During Javier Vazquez's first home start this season, Yankees fans wasted little time before booing the struggling starter, who had been rocked in his 2010 debut at Tampa Bay and was off to another shaky start. By the time the boos finished raining down during his most recent outing on May 1, Vazquez, who was acquired from the Braves in an offseason trade, had surrendered three homers, seven hits and five runs in three-plus innings against the light-hitting Chicago White Sox.
Forgive Yankees fans for not greeting Vazquez with open arms, as they've spent years trying to erase their last memory of him in pinstripes. Down 2-0 to Boston in Game 7 of the 2004 American League Championship Series with the bases loaded and one out, Vazquez came on in relief and surrendered a back-breaking grand slam to Johnny Damon.
Despite a stellar 2009 season in Atlanta, Vazquez's return was greeted with apprehension given the his fly-ball tendencies and Yankee Stadium's soaring home run rate during its inaugural season. Alas, Vazquez has been brutal thus far, putting up a 9.78 ERA and yielding eight homers in 23 innings. Half the Yankees' losses thus far have coincided with his turn in the rotation. He will start Tuesday night at Detroit after the Yankees pushed back his turn so that he would not have to pitch at Boston this past Friday. Can Vazquez turn it around? The data aren't all that encouraging. Allow me to explain.
Last year, Baseball Prospectus colleague Eric Seidman examined the enigma that is Vazquez and showed that he performed significantly below average with runners on base. The average pitcher's opposing-batter performance with men on base rose by 14 percentage points of on-base percentage and seven percentage points of slugging over his showing with the bases empty; Vazquez's numbers rose by 38 percentage points of OBP and 42 percentage points of slugging. If you break down Vazquez's performance by league going back to 2000, the difference is even more dramatic:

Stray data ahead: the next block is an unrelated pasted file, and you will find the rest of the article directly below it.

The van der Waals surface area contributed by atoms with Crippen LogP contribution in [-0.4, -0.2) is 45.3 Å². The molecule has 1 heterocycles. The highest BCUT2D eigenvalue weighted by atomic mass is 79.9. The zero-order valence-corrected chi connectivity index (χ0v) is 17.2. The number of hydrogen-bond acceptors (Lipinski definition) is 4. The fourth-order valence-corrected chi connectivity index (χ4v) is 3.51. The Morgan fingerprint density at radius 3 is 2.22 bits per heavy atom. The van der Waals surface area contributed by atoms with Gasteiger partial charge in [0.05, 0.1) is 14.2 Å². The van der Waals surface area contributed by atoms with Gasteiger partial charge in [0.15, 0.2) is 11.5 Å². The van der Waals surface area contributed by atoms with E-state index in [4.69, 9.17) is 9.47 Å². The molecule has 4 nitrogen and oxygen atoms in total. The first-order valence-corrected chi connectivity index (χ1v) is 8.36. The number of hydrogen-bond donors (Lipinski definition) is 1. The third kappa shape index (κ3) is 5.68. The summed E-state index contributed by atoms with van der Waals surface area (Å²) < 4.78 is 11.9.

Vazquez: Bases empty vs. men on base
Javier Vazquez has been horrendous in the AL with men on base.
What's going on? It's not simply a matter of serving up taters while surrounded by AL baserunners; Vazquez's rate of home runs per plate appearance edges up only a hair in both cases. His other peripherals are moving in the wrong direction to an even greater extent:
Not about the home runs
Although Vazquez's home run rate is similar with or without men on base, all his other numbers jump.
Vazquez's strikeout rate with men on base during his AL tenure falls off more drastically than it did during his NL tenure. Furthermore, worse results on the increased number of balls put into play are exacerbating the problem. During the time in question in the NL, his BABIP splits have been unremarkable: .302 (the same as his overall career mark) with the bases empty and .306 with men on. In the AL, his BABIP vaults from .282 when empty to .326 when occupied. And even beyond his struggles while pitching from the stretch, there are other reasons to be concerned.
Comparing Vazquez's 2010 Pitch f/x data with that of previous years, the most obvious difference is that his average fastball velocity is about 2 mph slower than last year, falling from 91.1 to 88.9. He had been somewhere between 91 and 92 in every year since 2005. That's a significant drop; not many right-handers can succeed with fastballs below 90 mph. Vazquez is throwing fastballs -- both four-seamers and two-seamers -- a bit less frequently than in 2009 and generating fewer whiffs (swings and misses):
Fastball: Finding bats
The 2010 Vazquez is generating fewer missed bats with his fastball than he was last season.
Perhaps of more significance, the whiff percentage on his off-speed stuff -- curve, slider and changeup -- has fallen even more dramatically:
Off-speed pitches: Finding more bats
The 2010 Vazquez has been worse with his off-speed stuff than his fastball.
Before Vazquez's last start, TV analyst and former big league pitcher Al Leiter suggested that Vazquez's current troubles were rooted in his delivery. "He's getting under the baseball" rather than on top of it, causing his pitches to flatten out, Leiter said. FanHouse's Frankie Piliere, a former big league scout, similarly blamed nagging mechanical difficulties, noting that Vazquez isn't driving over the top of his front leg and getting his arm fully over the top, instead rotating around his torso and shoulder and coming from a lower arm angle. In the process, he is robbing himself of velocity and compromising his command.
Even with Vazquez's patchy situational stats, it's simply too early to resort to panic over a pitcher not expected to carry the team and whose overall track record is as long and as solid as his. Expect Brian Cashman, Joe Girardi & Co. to resist the temptation to resort to more drastic measures -- firing squad, stoning or Clockwork Orange-style loops of the 2004 ALCS -- while riding out the storm for a while longer. Despite Vazquez's struggling, the Yankees would be in the postseason if the season ended today. Giving Vazquez a chance to work through his problems is a luxury they can afford.
Jay Jaffe is an author of Baseball Prospectus.